First Black Woman F-500 CEO

Congrats to Ursula Burns!

Xerox Appoints Ursula Burns as CEO

CEO Ursula Burns
CEO Ursula Burns

In a widely expected move that is nonetheless remarkable, Xerox on May 21 named Ursula Burns its next chief executive. Not only is Burns one of the very few female CEOs, she is also the first African American woman to head a public company as sizable as copier maker Xerox, which had sales of $17.6 billion last year. And to have one woman, outgoing CEO Anne Mulcahy, handing the reins of one of the largest U.S. companies to another woman is unprecedented.

The promotion of Burns, 50, was a long time in the making. Like General Electric and Johnson & Johnson, Xerox is known for an emphasis on executive development. “It’s about meritocracy and meritocracy writ large,” says Ilene H. Lang, president and CEO of Catalyst, an advocacy group for women in business. “Here is a company that over decades has been able to see talent wherever it is, even in nontraditional places. That takes work and care and attention.”

Burns’ engineering capability and her experience in a range of Xerox businesses, including supply-chain management, will no doubt serve her well as she navigates in a recession that’s cutting into sales. Having a nontraditional background may also help Burns better develop the next generation of leadership at Xerox, analysts say.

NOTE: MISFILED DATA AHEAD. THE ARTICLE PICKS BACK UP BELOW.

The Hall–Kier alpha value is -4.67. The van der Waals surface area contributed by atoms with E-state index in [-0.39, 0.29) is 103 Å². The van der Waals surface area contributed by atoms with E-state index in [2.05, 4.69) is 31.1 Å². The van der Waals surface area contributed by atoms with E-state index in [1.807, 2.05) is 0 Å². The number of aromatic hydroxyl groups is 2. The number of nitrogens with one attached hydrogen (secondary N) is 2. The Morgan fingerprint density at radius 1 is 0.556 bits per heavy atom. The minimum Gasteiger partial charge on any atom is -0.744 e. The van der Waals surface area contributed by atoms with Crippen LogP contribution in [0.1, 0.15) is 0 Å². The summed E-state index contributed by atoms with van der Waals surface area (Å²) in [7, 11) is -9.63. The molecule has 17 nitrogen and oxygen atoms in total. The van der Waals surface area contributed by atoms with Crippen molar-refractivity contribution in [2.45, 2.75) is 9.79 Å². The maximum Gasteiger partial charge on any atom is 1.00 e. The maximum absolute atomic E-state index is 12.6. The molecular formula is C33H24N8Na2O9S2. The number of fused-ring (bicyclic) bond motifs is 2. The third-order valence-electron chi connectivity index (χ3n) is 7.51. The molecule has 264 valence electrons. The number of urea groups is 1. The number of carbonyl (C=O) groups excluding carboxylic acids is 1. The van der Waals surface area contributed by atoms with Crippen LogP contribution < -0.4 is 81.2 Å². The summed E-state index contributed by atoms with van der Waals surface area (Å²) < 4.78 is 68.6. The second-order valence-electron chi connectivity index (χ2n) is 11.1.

As a former “Xeroid” myself, and engineer – Ms. Burns, you make us proud!

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4 Responses

  1. She’s a amazing, and only 50!

  2. What is interesting is her coming from a engineering background, which has traditionally been death in terms of corporate leadership at Xerox.

  3. I’m also a former Xeroid. I’m proud of and for Ms. Burns.

    I was a “victim” of Paul Allaire’s downsizing in the mid-90’s, and think the Corporation is better off by returning to it’s engineering roots for leadership after the accounting scandal sent a CFO to prison and Allaire out to pasture.

  4. I agree BB. There are a couple of BT family members still at Xerox, so it’s always been a bit of a favorite topic at get togethers.

    I wound up managing a Field Engineering group attached to the Advanced Systems Division. 168 people in my Regional office, 8 were minorities or women…

    Guess whose group the the Minorities and women all wound up in?

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